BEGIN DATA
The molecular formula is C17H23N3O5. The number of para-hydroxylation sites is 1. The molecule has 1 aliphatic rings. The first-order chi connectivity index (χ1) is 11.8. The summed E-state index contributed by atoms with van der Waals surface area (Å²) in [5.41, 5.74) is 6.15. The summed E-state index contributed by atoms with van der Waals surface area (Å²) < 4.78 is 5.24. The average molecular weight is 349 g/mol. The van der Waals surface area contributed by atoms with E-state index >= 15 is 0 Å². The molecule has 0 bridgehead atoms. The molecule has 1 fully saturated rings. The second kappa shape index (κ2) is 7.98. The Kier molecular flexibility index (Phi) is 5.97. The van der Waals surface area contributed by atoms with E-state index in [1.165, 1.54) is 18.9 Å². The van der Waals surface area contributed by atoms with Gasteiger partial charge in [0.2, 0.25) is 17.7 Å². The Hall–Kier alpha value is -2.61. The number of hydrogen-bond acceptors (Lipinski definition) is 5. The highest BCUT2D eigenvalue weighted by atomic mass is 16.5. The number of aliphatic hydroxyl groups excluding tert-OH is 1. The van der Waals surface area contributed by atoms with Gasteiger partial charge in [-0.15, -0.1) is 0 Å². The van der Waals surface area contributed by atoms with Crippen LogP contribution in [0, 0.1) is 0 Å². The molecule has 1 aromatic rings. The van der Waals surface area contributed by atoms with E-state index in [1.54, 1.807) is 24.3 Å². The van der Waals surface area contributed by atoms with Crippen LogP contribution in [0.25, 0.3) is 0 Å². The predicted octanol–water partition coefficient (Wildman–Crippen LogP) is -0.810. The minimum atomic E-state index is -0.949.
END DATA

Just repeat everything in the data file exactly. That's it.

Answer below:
The molecular formula is C17H23N3O5. The number of para-hydroxylation sites is 1. The molecule has 1 aliphatic rings. The first-order chi connectivity index (χ1) is 11.8. The summed E-state index contributed by atoms with van der Waals surface area (Å²) in [5.41, 5.74) is 6.15. The summed E-state index contributed by atoms with van der Waals surface area (Å²) < 4.78 is 5.24. The average molecular weight is 349 g/mol. The van der Waals surface area contributed by atoms with E-state index >= 15 is 0 Å². The molecule has 0 bridgehead atoms. The molecule has 1 fully saturated rings. The second kappa shape index (κ2) is 7.98. The Kier molecular flexibility index (Phi) is 5.97. The van der Waals surface area contributed by atoms with E-state index in [1.165, 1.54) is 18.9 Å². The van der Waals surface area contributed by atoms with Gasteiger partial charge in [0.2, 0.25) is 17.7 Å². The Hall–Kier alpha value is -2.61. The number of hydrogen-bond acceptors (Lipinski definition) is 5. The highest BCUT2D eigenvalue weighted by atomic mass is 16.5. The number of aliphatic hydroxyl groups excluding tert-OH is 1. The van der Waals surface area contributed by atoms with Gasteiger partial charge in [-0.15, -0.1) is 0 Å². The van der Waals surface area contributed by atoms with Crippen LogP contribution in [0, 0.1) is 0 Å². The molecule has 1 aromatic rings. The van der Waals surface area contributed by atoms with E-state index in [1.54, 1.807) is 24.3 Å². The van der Waals surface area contributed by atoms with Crippen LogP contribution in [0.25, 0.3) is 0 Å². The predicted octanol–water partition coefficient (Wildman–Crippen LogP) is -0.810. The minimum atomic E-state index is -0.949.